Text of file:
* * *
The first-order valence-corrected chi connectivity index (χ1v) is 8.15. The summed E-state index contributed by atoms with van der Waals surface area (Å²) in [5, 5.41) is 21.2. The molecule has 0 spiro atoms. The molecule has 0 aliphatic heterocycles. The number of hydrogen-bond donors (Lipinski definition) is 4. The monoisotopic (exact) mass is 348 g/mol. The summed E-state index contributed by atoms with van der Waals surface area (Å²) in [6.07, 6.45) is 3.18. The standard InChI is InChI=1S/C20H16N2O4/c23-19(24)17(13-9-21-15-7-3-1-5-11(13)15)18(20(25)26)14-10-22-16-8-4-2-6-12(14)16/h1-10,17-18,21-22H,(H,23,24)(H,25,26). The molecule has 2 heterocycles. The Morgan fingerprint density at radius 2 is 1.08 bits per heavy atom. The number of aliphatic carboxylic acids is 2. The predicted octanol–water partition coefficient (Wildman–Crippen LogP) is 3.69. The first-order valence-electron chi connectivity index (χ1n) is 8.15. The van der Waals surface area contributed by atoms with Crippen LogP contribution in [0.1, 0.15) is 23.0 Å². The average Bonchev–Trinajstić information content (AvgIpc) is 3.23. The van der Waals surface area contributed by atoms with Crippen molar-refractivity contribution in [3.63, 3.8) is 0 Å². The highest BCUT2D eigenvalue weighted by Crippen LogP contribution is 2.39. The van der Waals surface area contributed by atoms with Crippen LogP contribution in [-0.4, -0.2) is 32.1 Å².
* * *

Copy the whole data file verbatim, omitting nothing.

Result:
The first-order valence-corrected chi connectivity index (χ1v) is 8.15. The summed E-state index contributed by atoms with van der Waals surface area (Å²) in [5, 5.41) is 21.2. The molecule has 0 spiro atoms. The molecule has 0 aliphatic heterocycles. The number of hydrogen-bond donors (Lipinski definition) is 4. The monoisotopic (exact) mass is 348 g/mol. The summed E-state index contributed by atoms with van der Waals surface area (Å²) in [6.07, 6.45) is 3.18. The standard InChI is InChI=1S/C20H16N2O4/c23-19(24)17(13-9-21-15-7-3-1-5-11(13)15)18(20(25)26)14-10-22-16-8-4-2-6-12(14)16/h1-10,17-18,21-22H,(H,23,24)(H,25,26). The molecule has 2 heterocycles. The Morgan fingerprint density at radius 2 is 1.08 bits per heavy atom. The number of aliphatic carboxylic acids is 2. The predicted octanol–water partition coefficient (Wildman–Crippen LogP) is 3.69. The first-order valence-electron chi connectivity index (χ1n) is 8.15. The van der Waals surface area contributed by atoms with Crippen LogP contribution in [0.1, 0.15) is 23.0 Å². The average Bonchev–Trinajstić information content (AvgIpc) is 3.23. The van der Waals surface area contributed by atoms with Crippen molar-refractivity contribution in [3.63, 3.8) is 0 Å². The highest BCUT2D eigenvalue weighted by Crippen LogP contribution is 2.39. The van der Waals surface area contributed by atoms with Crippen LogP contribution in [-0.4, -0.2) is 32.1 Å².